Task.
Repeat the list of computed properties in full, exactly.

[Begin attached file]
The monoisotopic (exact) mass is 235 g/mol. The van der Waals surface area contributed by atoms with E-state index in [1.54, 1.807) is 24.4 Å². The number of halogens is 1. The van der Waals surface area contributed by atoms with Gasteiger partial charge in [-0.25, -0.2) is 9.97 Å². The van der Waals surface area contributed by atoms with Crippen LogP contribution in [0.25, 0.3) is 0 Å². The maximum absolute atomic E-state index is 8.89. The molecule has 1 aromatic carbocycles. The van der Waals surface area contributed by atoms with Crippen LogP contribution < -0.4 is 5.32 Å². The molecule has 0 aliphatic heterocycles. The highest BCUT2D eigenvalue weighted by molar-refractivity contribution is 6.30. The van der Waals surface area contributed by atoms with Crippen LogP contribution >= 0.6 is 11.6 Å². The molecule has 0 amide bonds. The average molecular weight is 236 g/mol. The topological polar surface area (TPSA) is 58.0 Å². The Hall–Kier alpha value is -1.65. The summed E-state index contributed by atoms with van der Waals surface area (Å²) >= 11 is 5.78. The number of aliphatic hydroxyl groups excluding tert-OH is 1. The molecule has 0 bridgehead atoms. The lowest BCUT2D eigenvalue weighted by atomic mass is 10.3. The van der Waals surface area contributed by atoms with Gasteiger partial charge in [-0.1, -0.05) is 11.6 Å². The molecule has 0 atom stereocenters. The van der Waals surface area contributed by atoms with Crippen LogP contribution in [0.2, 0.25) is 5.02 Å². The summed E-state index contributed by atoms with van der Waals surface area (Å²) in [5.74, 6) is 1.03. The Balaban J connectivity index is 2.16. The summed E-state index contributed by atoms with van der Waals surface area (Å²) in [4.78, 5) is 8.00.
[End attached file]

The monoisotopic (exact) mass is 235 g/mol. The van der Waals surface area contributed by atoms with E-state index in [1.54, 1.807) is 24.4 Å². The number of halogens is 1. The van der Waals surface area contributed by atoms with Gasteiger partial charge in [-0.25, -0.2) is 9.97 Å². The van der Waals surface area contributed by atoms with Crippen LogP contribution in [0.25, 0.3) is 0 Å². The maximum absolute atomic E-state index is 8.89. The molecule has 1 aromatic carbocycles. The van der Waals surface area contributed by atoms with Crippen LogP contribution < -0.4 is 5.32 Å². The molecule has 0 aliphatic heterocycles. The highest BCUT2D eigenvalue weighted by molar-refractivity contribution is 6.30. The van der Waals surface area contributed by atoms with Crippen LogP contribution >= 0.6 is 11.6 Å². The molecule has 0 amide bonds. The average molecular weight is 236 g/mol. The topological polar surface area (TPSA) is 58.0 Å². The Hall–Kier alpha value is -1.65. The summed E-state index contributed by atoms with van der Waals surface area (Å²) >= 11 is 5.78. The number of aliphatic hydroxyl groups excluding tert-OH is 1. The molecule has 0 bridgehead atoms. The lowest BCUT2D eigenvalue weighted by atomic mass is 10.3. The van der Waals surface area contributed by atoms with Gasteiger partial charge in [-0.1, -0.05) is 11.6 Å². The molecule has 0 atom stereocenters. The van der Waals surface area contributed by atoms with Crippen LogP contribution in [0.2, 0.25) is 5.02 Å². The summed E-state index contributed by atoms with van der Waals surface area (Å²) in [5.74, 6) is 1.03. The Balaban J connectivity index is 2.16. The summed E-state index contributed by atoms with van der Waals surface area (Å²) in [4.78, 5) is 8.00.